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1931 – 1932 – 1933 – 1934 – 1935 – 1936 – 1937 – 1938 – 1939 – 1940
[Photographs of dresses from the years 1930-1940, cut out from individual newspapers; click on related quotes below to see them.] From left to right:
* The Chronicleing America online collection of historical newspapers is a product of the National Digital Newspaper Program, jointly sponsored by the Library and the National Endowment for the Humanities. Fashion in 1910 was unique. It retains much of the class and style of the previous era, but with streamlined glitz. However, the First World War had a huge impact on the daily lives of individuals and families, including what they wore.
Although the 1920s are best known for radical changes in fashion, most of these major changes can be traced back to the beginning of the decade, along with the fashion trends of the 1910s.
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Below is a brief overview of some of the styles and clothes your Western ancestors probably wore during this period.
Women’s fashion from 1910 to 1919 had a very distinctive look. Some of its most popular features include the following.
The decade saw the arrival of large and stylish hats. Over the decade, it became popular for women to wear large, wide-brimmed hats decorated with feathers, ribbons, veils, or other accessories.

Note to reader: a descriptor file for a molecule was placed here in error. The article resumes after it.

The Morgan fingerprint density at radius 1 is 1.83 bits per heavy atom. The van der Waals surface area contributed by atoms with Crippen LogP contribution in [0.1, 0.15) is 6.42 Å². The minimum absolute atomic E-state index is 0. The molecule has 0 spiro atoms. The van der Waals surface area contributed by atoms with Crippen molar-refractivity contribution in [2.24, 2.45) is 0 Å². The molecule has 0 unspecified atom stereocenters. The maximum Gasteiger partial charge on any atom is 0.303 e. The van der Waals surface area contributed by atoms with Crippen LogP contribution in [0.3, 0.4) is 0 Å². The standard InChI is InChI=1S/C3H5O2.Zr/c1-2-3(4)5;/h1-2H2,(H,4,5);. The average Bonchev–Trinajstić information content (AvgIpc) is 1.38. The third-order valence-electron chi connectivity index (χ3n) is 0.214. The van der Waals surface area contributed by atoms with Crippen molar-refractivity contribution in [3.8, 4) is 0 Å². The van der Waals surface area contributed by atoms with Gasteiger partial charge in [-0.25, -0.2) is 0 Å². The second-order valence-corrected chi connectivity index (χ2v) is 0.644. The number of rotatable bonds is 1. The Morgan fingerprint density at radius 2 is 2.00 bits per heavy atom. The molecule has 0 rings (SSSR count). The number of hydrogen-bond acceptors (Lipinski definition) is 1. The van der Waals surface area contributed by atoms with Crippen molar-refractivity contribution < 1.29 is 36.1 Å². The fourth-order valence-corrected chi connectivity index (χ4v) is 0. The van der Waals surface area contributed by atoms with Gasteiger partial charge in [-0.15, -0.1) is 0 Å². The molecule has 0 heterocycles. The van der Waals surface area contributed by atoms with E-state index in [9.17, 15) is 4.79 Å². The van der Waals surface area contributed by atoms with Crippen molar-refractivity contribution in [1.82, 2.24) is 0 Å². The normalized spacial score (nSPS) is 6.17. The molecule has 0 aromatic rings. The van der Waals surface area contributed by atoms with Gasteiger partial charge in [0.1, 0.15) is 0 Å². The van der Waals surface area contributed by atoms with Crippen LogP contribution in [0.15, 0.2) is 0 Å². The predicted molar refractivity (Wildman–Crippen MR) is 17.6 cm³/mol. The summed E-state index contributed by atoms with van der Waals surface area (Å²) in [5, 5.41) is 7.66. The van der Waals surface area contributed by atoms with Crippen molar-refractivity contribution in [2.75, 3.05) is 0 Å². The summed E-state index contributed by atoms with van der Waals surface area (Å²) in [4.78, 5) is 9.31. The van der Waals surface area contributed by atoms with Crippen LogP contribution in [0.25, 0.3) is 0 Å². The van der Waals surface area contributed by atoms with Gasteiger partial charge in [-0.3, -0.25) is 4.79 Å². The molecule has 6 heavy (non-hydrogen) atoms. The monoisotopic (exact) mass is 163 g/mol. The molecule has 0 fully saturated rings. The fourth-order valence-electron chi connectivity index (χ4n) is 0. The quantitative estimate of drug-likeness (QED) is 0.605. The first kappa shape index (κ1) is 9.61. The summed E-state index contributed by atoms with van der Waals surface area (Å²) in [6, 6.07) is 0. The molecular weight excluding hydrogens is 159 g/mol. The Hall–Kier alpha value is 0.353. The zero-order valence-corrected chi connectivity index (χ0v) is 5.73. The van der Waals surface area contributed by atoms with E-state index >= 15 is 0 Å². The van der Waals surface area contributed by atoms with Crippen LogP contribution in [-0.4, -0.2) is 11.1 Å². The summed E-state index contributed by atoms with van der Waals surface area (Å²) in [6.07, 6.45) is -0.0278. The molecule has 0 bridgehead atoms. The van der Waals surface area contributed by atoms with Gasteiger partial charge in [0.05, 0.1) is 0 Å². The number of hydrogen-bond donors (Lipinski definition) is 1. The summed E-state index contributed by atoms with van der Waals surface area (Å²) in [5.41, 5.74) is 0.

The fashion silhouette has softened considerably over the decade, with less emphasis on the S-shape created by corsets and more emphasis on a flowing, more flowing look.
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This change was reflected in the way dresses and skirts were designed. The length of the dress reached just above the ankle, which was higher than the floor-length ball gowns of previous years.
Unlike the hoop skirts of previous decades, the 1910s brought a new trend where skirts clung to the ankles. These skirts almost looked like a longer, fancier version of today’s pencil skirts. They were often worn with a tunic, jacket and even a fur coat.
In this decade, boots were a popular choice for women, and many different Edwardian styles emerged. High, curved heels were a huge trend of the decade for both men and women.
Many women’s shoes were similar in style to men’s church shoes, but with feminine additions such as round shapes, thinner heels, and decorative bows. In the evening, women wore pumps, of which more